Press release | Date: 2015-10-07 | Ministry of Foreign Affairs
‘The Government is proposing the largest humanitarian budget ever. Acute, large-scale crises in the Middle East and Africa make this concerted effort necessary. Norway’s humanitarian budget is being increased by one billion kroner,’ Foreign Minister Børge Brende said.
The proposed aid budget totals NOK 33.6 billion and is equivalent to 1 % of estimated gross national income (GNI) for 2016. This is an increase of NOK 575 million. Norway is one of three OECD-countries that have met the target of spending 1 % of GNI on aid (the other two are Sweden and Luxembourg).
The war in Syria has led to an humanitarian disaster. More than 7.5 million Syrians are internally displaced, and over 4 million have fled to neighbouring countries. Two-thirds of the Syrian people are in need of humanitarian aid. Since 2011, Norway has been one of the largest humanitarian donors; in 2015, we are the second largest per capita donor of humanitarian assistance to the victims of the conflict in Syria.
‘The Syrian crisis is steadily worsening. There is no sign of any solution in the near future. NOK 1.5 billion of our aid budget will be earmarked for Syria and its neighbouring countries, including Iraq, and we are prepared to increase this further. The proposed amount will mean that we can considerably intensify our efforts for the people of Syria, both in their own country and in neighbouring countries. In addition, we will continue to strengthen protection for people who have fled their homes and to meet the challenges posed by migration around the Mediterranean and in Europe,’ Mr Brende said.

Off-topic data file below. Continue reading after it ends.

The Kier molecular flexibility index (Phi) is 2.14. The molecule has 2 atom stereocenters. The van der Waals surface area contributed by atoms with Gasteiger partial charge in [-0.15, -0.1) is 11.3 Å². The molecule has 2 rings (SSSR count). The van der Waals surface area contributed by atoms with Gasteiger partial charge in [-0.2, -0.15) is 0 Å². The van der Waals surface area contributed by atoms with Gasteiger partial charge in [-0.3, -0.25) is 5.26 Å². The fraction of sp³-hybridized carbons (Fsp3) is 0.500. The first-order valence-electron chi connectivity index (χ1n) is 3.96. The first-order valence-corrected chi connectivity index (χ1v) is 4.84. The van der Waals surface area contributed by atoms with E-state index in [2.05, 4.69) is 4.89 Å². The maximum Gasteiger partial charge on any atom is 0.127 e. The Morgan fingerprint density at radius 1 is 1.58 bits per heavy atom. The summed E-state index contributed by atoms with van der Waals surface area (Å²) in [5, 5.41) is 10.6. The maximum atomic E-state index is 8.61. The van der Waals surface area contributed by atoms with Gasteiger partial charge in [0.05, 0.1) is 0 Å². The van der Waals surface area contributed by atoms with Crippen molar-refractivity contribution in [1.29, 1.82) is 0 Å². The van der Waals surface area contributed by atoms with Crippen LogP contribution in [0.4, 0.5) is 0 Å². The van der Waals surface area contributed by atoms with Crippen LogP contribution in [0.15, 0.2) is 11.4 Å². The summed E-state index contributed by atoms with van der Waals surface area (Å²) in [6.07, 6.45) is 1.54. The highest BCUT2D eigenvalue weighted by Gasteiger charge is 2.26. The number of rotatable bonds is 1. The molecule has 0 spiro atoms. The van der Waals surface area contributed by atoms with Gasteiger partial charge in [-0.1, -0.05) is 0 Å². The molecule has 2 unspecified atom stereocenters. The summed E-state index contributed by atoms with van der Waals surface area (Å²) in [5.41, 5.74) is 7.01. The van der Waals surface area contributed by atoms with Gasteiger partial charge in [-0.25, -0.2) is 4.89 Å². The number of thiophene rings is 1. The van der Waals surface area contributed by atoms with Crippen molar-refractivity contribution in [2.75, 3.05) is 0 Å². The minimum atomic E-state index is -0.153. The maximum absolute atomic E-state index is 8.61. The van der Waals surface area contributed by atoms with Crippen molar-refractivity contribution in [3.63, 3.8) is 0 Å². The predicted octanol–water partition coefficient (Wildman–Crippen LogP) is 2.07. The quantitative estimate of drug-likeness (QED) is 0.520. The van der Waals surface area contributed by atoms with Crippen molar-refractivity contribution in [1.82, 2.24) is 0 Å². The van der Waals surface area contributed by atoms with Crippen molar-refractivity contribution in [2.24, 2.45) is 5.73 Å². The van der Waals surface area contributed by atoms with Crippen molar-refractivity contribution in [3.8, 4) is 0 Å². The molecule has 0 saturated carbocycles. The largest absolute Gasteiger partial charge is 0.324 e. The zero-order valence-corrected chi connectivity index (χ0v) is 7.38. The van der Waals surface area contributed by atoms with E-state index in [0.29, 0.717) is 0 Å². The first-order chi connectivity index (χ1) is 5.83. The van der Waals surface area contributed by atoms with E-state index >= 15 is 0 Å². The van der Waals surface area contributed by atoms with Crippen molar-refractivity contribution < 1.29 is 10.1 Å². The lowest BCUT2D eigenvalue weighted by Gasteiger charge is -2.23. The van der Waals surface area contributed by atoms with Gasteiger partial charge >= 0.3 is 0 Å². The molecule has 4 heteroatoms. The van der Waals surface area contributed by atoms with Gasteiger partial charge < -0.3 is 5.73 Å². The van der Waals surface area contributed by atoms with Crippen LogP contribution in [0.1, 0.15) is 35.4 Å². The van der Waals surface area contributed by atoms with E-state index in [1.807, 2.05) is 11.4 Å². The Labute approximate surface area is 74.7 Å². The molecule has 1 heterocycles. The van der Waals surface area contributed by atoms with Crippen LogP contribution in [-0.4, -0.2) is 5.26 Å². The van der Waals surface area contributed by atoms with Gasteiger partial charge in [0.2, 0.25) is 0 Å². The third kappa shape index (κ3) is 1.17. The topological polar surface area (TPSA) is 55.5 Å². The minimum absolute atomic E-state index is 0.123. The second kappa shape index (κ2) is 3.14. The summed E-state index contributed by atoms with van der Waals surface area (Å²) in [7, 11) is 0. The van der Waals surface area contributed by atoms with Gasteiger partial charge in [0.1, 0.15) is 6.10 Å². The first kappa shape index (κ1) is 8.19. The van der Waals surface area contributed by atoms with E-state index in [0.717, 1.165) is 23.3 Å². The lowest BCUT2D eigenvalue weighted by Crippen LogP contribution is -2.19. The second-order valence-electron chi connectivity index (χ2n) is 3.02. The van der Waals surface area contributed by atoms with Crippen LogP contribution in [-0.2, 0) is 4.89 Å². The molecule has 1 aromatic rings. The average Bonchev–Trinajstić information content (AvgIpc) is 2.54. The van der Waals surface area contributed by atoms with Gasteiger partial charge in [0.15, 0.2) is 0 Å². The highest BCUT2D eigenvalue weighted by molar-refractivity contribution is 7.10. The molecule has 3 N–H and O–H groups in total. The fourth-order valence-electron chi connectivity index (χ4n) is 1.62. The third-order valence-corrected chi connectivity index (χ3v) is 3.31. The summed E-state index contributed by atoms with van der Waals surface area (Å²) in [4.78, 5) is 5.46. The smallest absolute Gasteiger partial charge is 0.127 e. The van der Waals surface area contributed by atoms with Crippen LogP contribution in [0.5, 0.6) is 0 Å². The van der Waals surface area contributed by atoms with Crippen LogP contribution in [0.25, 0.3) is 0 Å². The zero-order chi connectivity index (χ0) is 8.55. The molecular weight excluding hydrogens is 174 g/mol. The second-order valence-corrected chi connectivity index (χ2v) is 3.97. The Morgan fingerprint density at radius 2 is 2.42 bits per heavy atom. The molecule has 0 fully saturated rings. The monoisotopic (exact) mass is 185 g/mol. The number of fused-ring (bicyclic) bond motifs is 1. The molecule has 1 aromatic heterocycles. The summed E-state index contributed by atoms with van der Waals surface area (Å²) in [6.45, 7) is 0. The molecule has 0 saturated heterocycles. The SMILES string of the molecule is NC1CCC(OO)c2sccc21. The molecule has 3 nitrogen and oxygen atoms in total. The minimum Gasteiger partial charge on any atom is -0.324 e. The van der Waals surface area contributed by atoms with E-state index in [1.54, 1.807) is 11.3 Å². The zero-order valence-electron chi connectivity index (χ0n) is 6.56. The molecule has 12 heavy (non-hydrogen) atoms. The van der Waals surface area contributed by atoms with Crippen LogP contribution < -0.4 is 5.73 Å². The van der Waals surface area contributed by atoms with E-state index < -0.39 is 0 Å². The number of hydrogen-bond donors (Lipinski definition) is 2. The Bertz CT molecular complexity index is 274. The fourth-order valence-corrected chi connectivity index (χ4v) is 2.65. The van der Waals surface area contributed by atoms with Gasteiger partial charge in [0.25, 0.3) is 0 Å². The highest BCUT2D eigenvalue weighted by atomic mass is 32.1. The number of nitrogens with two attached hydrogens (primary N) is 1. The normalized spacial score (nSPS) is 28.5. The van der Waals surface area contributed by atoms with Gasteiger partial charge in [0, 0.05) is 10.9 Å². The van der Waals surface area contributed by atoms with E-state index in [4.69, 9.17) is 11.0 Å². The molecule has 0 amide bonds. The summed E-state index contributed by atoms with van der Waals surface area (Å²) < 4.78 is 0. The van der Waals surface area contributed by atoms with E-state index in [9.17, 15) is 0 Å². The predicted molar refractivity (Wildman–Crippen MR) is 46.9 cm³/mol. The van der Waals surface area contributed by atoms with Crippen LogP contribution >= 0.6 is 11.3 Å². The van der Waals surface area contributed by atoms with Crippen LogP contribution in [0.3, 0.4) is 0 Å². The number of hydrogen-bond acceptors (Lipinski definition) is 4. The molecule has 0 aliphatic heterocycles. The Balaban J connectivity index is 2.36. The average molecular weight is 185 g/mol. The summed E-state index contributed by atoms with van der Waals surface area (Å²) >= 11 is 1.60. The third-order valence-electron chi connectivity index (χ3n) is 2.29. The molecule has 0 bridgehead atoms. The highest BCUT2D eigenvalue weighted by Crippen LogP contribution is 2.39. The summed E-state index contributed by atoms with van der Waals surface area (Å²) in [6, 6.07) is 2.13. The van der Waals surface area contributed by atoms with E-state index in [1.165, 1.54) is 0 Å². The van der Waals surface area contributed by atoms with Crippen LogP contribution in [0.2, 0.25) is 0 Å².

‘The 2016 budget is being presented against a backdrop of turbulence and humanitarian crises. Not since the Second World War have so many people been forced to flee their homes. But the overall situation is complex. There is progress and positive change in many developing countries. This progress must be maintained while we continue to help the countries that are at risk. The largest humanitarian budget ever will be combined with broader efforts in fragile states in order to avoid collapse and new humanitarian crises,’ said Mr Brende.
These broader efforts are intended to prevent crises and war through a targeted development policy in fragile states, in addition to addressing urgent humanitarian needs by alleviating suffering and helping refugees. The aid budget for 2016 gives special priority to emergency relief and humanitarian assistance, education, health care services, aid to Ukraine, private sector development and global security measures.
‘Norwegian investments in education, health care and job creation play a part in stabilising countries where the central government is not able to meet people’s basic needs. Attending school can safeguard children against attacks and abuse by providing security and stability in the midst of violence and unpredictability. Educating children is a long-term effort that helps to prevent crisis and conflict,’ Mr Brende said.
The Government proposes a NOK 500 million increase in support for education and a NOK 150 million increase in global health funding.
‘In order to be able to deal with the many protracted humanitarian crises, we need to think along new lines with regard to financing and how we use the total resources that are available. We must strengthen the links between humanitarian and long-term development efforts. Development actors must start working in crisis situations at an earlier stage in order to ensure that development really takes place and is sustainable, and that there is a future for the people affected by crises, in addition to saving lives,’ said Mr Brende.
The proposed humanitarian budget for 2016 comes to a total of NOK 4.8 billion. This includes funding for the UN High Commissioner for Refugees and the World Food Programme.